This character had already learned how to lead himself.   Others see him as a great resource.  They are drawn to him like moths to a flame.


As you contemplate being a good leader, I want to pause for a moment to speak to some traits which are almost never found in a good leader.

A good leader is NOT:

  • Impatient – with himself or with others. He allows events to take their natural course while still ensuring completion.  He views a mistake as a learning experience – the FIRST time it happens.
  • This guy is not condescending. He has no need to impress others by bragging about himself.
  • This person is not arrogant. He avoids the “holier-than-thou” attitude that we often encounter in poor supervisors.  This guy never makes you feel stupid for asking a question.


 The self-leader treats others with as much respect as is possible.  As we all know, certain subjects that we encounter deny us the ability to give them very much respect, at all.  Whether arresting a suspect or talking with a fellow-officer, the self-leader is rarely short on giving respect.

This person is a good listener.

He is honest, to a fault.

He is constantly striving for self-improvement.  If you’ve seen him stripped-down in the locker room, it’s clearly evident that he attends to his eating habits and respects the value of hitting the gym regularly.

When a fellow officer asks for help to accomplish a task, this officer is most likely to show how it’s done rather than just telling about it.

A self-leader is generally humble.  They are genuine; there is nothing fake here.  He’s the kind of guy you would be happy to have date your daughter or your sister.

This officer has tremendous empathy skills (not to be confused with sympathy).  He is able to put himself in the shoes of others.

He is enthusiastic about work and life, in general.

This is the guy you go to when you left your flashlight in your locker.  He probably has an extra that’s already charged and ready to lend.

His behavior makes it clear that he believes that your crew succeeds as a team.  He knows that good cop work is NOT solo act.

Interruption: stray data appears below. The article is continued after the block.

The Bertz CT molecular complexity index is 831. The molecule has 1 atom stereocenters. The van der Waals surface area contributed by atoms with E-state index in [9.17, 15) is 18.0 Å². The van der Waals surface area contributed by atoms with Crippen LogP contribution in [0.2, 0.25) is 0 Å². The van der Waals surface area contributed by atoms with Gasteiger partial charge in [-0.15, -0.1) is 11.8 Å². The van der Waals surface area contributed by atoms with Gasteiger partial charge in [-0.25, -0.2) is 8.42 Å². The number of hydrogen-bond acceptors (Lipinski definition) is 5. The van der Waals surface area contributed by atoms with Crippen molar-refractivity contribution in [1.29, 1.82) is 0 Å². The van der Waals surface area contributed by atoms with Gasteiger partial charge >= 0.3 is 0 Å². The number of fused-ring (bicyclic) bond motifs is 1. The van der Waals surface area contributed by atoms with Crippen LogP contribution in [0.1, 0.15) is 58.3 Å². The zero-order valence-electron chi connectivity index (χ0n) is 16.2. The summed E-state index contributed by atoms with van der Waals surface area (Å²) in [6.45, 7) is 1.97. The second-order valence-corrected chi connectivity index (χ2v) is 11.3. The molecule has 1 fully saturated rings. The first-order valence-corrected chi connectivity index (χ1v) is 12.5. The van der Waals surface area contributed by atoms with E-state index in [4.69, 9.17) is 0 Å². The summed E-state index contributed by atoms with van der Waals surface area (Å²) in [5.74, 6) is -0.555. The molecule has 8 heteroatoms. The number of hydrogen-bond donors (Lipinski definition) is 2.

If you’re lucky, you’ve worked with him.  He lives the creed of The Brotherhood every day.

He can disagree and argue with others on an issue.  He can walk away and still be friends.   Also, he isn’t a tight-ass.  The crew is sure to include him in any after-work or day-off activities they may share because they want him there.

If you are on a call with him and a fistfight breaks out, you and he will have the same number of bruises when it’s over.   He’s in it with his brothers to the end.


The self-leaders are the ones who become the supervisors who you and I would follow to Hell and back.  They have prepared themselves for the job throughout their career.  They are the leaders we respect and love.

This officer is a star performer.  He would never say that about himself, but others will say it about him loud and clear.

He won’t be a supervisor who monitors his crew via a computer screen on his desk in the office.  Nope.  He will quietly watch, and more importantly assist his crew, out on the street, at their sides.

He knows that he can only succeed when the officers on his crew succeed.  God bless the great leaders among us.

So, it is up to you.  Before you have any stripes or bars, is the time to set your course.  Whether you choose later on to promote and be responsible for others is unimportant right now.  Today’s concern is being the best leader you can be.   That insures you will also be the best cop you can be.  Both you and your brothers deserve nothing less.

At the bottom line, it’s all about saving just ONE life.


Please remember to read the accompanying article, “Leading by GPS.”